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3/1 I am headedfrom Neels Gap Hostel (pictured) to Low Gap Shelter which is about a 12 mile hike. We’ve already seen some folks drop out. A couple in their 50’s didn’t think the trail would be so hard and dropped at Neels Gap. Around 8:30 last night a young man stumbled into the hostel in bad shape. He’d been hiking in the dark for a few hours. He was dehydrated and vomiting. We gave him Gatorade and some leftover pizza. He seems like a nice kid but you never who will keep going another day. Today and 3/15 are the busiest start days on the AT. Someone said that 60 people were starting today. That’s unofficial because when you register it doesn’t mean that you’ll start on that day. Still, that is a lot of hikers setting out in this journey. I do hope that since we are one week ahead it won’t get too crowded or that we’ll be competing for tent sets, hostel bunks or a place at the shelter.
It is finally raining. Freezing rain forecasted for the northern counties and so I am off this morning in search of a gullywasher. If there is one piece of gear that I am still on the fence about it is The Packa. I love the concept but it's twice as heavy as say the OR Helium rain jacket. I will return in about 6 hours either loving it or hating it.
A few curious people have asked, “What's up with the Gumby thing?" Well, there is a story in that. When I was young, I had a Gumby companion and it went everywhere with me. I was on a camping trip with my Father and I made Gumby a raft and set him down in a fast-moving river. Some accounts were that it was a Class V and based on other events that I can remember more clearly from my childhood, I would say this is accurate. As Gumby was swept from my hands, my father took chase but couldn’t keep up with Gumby and his raft. He was gone. Lost forever. To help ease the pain, my family has gifted me many Gumby items over the years including ties, socks, key chains, snuff boxes, handkerchiefs, etc. So, I suppose the name is a fitting tribute to my brave Gumby friend.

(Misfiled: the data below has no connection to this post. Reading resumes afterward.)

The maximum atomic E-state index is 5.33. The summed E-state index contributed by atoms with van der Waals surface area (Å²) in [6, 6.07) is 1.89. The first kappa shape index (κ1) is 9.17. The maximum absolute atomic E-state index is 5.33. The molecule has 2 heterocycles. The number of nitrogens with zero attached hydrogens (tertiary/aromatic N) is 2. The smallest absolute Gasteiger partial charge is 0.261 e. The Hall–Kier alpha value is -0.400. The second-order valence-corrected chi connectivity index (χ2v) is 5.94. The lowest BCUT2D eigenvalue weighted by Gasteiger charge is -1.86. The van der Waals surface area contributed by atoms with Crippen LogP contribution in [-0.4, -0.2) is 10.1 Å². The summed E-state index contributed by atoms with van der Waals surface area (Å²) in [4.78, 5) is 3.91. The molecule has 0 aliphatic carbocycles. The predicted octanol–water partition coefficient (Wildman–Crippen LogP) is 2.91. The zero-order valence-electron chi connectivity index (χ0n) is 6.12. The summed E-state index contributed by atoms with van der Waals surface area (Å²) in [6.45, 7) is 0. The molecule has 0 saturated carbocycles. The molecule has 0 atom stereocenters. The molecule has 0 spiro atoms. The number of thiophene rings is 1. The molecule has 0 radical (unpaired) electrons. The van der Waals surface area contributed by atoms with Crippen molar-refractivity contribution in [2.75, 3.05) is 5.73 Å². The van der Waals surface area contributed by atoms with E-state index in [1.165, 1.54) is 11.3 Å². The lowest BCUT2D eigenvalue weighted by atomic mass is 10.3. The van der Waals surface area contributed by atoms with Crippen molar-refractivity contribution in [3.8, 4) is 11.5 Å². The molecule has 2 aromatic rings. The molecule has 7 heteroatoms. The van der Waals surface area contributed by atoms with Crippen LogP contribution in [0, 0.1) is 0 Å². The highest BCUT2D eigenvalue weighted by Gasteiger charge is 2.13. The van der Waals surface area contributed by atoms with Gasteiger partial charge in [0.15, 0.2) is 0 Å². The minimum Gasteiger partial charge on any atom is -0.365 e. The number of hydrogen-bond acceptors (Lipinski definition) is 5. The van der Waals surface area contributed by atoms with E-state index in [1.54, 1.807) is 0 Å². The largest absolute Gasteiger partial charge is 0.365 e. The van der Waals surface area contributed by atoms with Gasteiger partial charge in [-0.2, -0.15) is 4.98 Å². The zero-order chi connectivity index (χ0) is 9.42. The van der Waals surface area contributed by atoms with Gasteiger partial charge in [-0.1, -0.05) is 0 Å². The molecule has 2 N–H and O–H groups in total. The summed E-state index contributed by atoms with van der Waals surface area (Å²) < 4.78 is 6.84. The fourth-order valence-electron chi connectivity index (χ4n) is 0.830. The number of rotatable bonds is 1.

This is the first entry in a new journal that I will use to document the places I'll visit, the people I meet and any thoughts or aspirations that I'd like to share as I trek northbound along the 2100 mile footpath known as the Appalachian Trail. I'll begin my hike on February 25 at Springer Mountain, GA. I'll travel to Atlanta and meet Donnie and his wife Mary (photo attached) at the North Springs MARTA station. Our first stop will be at Amicalola State Park to sign-in and pick up my Thru-Hiker Badge before heading up the fire road to the Springer Mtn parking lot. From there, I'll hike back to the plaque at the southern terminus , sign the registry, and depending on the time, stay at the Springer Mountain Shelter or push on to Stover Mountain about 3 miles to the north. I do remind myself that these are just plans. As the poet Robert Burns wrote, "the best laid plans of mice and men often go awry" and so to hike to a rigid schedule would likely dilute the experience and allow all that is new and unknown to go unnoticed.